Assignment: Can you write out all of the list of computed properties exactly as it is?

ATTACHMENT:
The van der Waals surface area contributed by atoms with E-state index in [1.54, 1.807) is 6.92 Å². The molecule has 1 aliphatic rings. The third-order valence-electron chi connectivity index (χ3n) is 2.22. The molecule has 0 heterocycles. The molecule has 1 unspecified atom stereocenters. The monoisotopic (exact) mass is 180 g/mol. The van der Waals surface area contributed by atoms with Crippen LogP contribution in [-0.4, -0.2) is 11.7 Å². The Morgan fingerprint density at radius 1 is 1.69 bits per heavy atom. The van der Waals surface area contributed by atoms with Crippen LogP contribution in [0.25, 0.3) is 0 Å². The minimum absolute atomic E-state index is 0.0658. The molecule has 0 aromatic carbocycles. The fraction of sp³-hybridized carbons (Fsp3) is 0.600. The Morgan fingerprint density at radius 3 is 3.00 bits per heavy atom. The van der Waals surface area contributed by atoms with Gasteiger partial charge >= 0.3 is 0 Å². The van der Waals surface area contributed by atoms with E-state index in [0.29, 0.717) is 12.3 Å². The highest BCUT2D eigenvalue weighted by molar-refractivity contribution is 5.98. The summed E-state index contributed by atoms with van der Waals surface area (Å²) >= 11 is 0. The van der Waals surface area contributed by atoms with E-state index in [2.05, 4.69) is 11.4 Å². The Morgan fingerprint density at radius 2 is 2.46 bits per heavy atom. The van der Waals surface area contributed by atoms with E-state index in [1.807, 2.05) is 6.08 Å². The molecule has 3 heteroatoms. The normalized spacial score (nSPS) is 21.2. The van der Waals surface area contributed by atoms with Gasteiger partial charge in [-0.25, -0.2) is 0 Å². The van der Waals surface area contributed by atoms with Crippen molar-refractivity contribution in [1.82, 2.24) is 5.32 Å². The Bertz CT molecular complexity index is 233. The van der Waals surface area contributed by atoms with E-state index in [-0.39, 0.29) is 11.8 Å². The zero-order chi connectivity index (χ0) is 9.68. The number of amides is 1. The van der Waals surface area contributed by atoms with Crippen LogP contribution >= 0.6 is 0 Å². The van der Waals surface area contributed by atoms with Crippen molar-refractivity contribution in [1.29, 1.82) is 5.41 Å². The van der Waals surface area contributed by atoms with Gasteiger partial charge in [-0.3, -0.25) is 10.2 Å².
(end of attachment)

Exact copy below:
The van der Waals surface area contributed by atoms with E-state index in [1.54, 1.807) is 6.92 Å². The molecule has 1 aliphatic rings. The third-order valence-electron chi connectivity index (χ3n) is 2.22. The molecule has 0 heterocycles. The molecule has 1 unspecified atom stereocenters. The monoisotopic (exact) mass is 180 g/mol. The van der Waals surface area contributed by atoms with Crippen LogP contribution in [-0.4, -0.2) is 11.7 Å². The Morgan fingerprint density at radius 1 is 1.69 bits per heavy atom. The van der Waals surface area contributed by atoms with Crippen LogP contribution in [0.25, 0.3) is 0 Å². The minimum absolute atomic E-state index is 0.0658. The molecule has 0 aromatic carbocycles. The fraction of sp³-hybridized carbons (Fsp3) is 0.600. The Morgan fingerprint density at radius 3 is 3.00 bits per heavy atom. The van der Waals surface area contributed by atoms with Gasteiger partial charge >= 0.3 is 0 Å². The van der Waals surface area contributed by atoms with E-state index in [0.29, 0.717) is 12.3 Å². The highest BCUT2D eigenvalue weighted by molar-refractivity contribution is 5.98. The summed E-state index contributed by atoms with van der Waals surface area (Å²) >= 11 is 0. The van der Waals surface area contributed by atoms with E-state index in [2.05, 4.69) is 11.4 Å². The Morgan fingerprint density at radius 2 is 2.46 bits per heavy atom. The van der Waals surface area contributed by atoms with E-state index in [1.807, 2.05) is 6.08 Å². The molecule has 3 heteroatoms. The normalized spacial score (nSPS) is 21.2. The van der Waals surface area contributed by atoms with Gasteiger partial charge in [-0.25, -0.2) is 0 Å². The van der Waals surface area contributed by atoms with Crippen molar-refractivity contribution in [1.82, 2.24) is 5.32 Å². The Bertz CT molecular complexity index is 233. The van der Waals surface area contributed by atoms with E-state index in [-0.39, 0.29) is 11.8 Å². The zero-order chi connectivity index (χ0) is 9.68. The number of amides is 1. The van der Waals surface area contributed by atoms with Crippen LogP contribution >= 0.6 is 0 Å². The van der Waals surface area contributed by atoms with Crippen molar-refractivity contribution in [1.29, 1.82) is 5.41 Å². The van der Waals surface area contributed by atoms with Gasteiger partial charge in [-0.3, -0.25) is 10.2 Å².